- Place a medium sized non-stick frying pan over a high heat and pour in the rapeseed oil and allow it to heat for half a minute. Cut off the rind covered ends of the goat’s cheese and slice the log into 12 discs. Place these carefully into the pan and fry on medium-high heat for 2 minutes on each side or until crisp and golden. Remove from heat and place two slices on each plate to serve.
- After 5 minutes simmering, the sauce ingredients should now have emulsified and turned more viscose (it will thicken further as it begins to cool). If it hasn’t reached this stage, turn up the heat and stir until glossy. Beware of over boiling it as it will turn to a jam like texture. You can retrieve it from this stage by thinning it with a few drops of balsamic.
- Drizzle the warm sauce over the hot goat’s cheese. Sprinkle with the leaves of the other 3 sprigs of thyme and then place one whole sprig over each portion to decorate.
Yesterday, with cupboards almost bare, I resorted to the very strange assortment of ingredients remaining & concocted this salad. It's low GI, wholesome, healthy, super quick to make, involves minimal cooking and is addictively flavoursome.
250g halloumi cheese cut into 1 cm cubes
1 tbsp. olive oil
400g chickpeas, drained
1 red onion, finely sliced
50g drained, sundried tomatoes, cut into narrow strips
150g cherry tomatoes, halved
40g fresh coriander, including stalks, finely chopped, plus a few sprigs extra for garnish
½ green chilli, finely sliced (optional)
3 tbsp. lemon juice
2 tbsp. harissa
3 tsp. sundried tomato paste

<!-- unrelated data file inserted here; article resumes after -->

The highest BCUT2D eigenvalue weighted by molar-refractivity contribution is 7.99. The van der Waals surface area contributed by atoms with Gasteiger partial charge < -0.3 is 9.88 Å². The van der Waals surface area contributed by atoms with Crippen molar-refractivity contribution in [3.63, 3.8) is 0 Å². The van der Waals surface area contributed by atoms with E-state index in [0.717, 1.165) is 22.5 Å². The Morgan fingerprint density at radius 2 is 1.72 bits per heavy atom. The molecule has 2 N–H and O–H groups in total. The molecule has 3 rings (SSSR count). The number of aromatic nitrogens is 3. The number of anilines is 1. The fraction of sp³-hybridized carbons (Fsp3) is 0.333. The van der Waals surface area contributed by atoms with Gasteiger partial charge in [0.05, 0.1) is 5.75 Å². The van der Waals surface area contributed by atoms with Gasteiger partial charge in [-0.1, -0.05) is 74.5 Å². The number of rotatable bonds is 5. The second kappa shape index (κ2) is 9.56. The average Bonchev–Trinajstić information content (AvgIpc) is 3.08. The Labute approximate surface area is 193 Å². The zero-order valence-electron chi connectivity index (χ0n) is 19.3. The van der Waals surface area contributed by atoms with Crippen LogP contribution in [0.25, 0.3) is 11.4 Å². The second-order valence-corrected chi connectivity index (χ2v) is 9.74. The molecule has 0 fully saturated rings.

2 cloves garlic, crushed
Freshly ground black pepper
- Fry the cubes of halloumi in the olive oil until they are golden brown.
- Combine all the salad ingredients apart from the dressing, the chilli (if using), and the extra coriander for garnish.
- Mix the dressing ingredients until well combined.
- Shortly before serving the salad, mix the salad with the dressing, and sprinkle with the coriander and chilli.
(Serves 4 as an accompaniment)
1 in 100 people in UK is coeliac . 1 in 20 people in UK is diabetic (http://www.diabetes.org.uk/Documents/Reports/Diabetes-in-the-UK-2012.pdf).
According to the Telegraph, 1 in 5 people is buying gluten-free products, but only 5% of these are buying the products due to coeliac disease. The most common reasons for a non-coeliac buying the gluten-free products are listed as: “digestive health”, “nutritional value” and “to help me lose weight”. These consumers are misguided. Everyone who can is cynically taking advantage by jumping aboard the gluten-free bandwagon: the British gluten-free market is worth £238 million annually (Food Standards Agency) and grew by more than 15 per cent last year. In the US, it is worth around $2.6 billion, a growth of 36 per cent since 2006, with predictions that it may double in size in the next two years.
It’s great that the gluten-free options are increasing for those who have coeliac disease, but the products that are tailored specifically to exclude gluten (bread, biscuits, pastas etc.) and targeted at non-coeliac sufferers are actually detrimental to one’s health.
Gluten-free does not mean that a product is ‘virtuous’ or in any way superior to its glutenous counterpart.
Unless you are coeliac, your body needs the vitamin B, iron and folates that are in gluten-containing grains such as barley, spelt and kamut. That is not to say that these should be had in excess, but they should not be entirely avoided.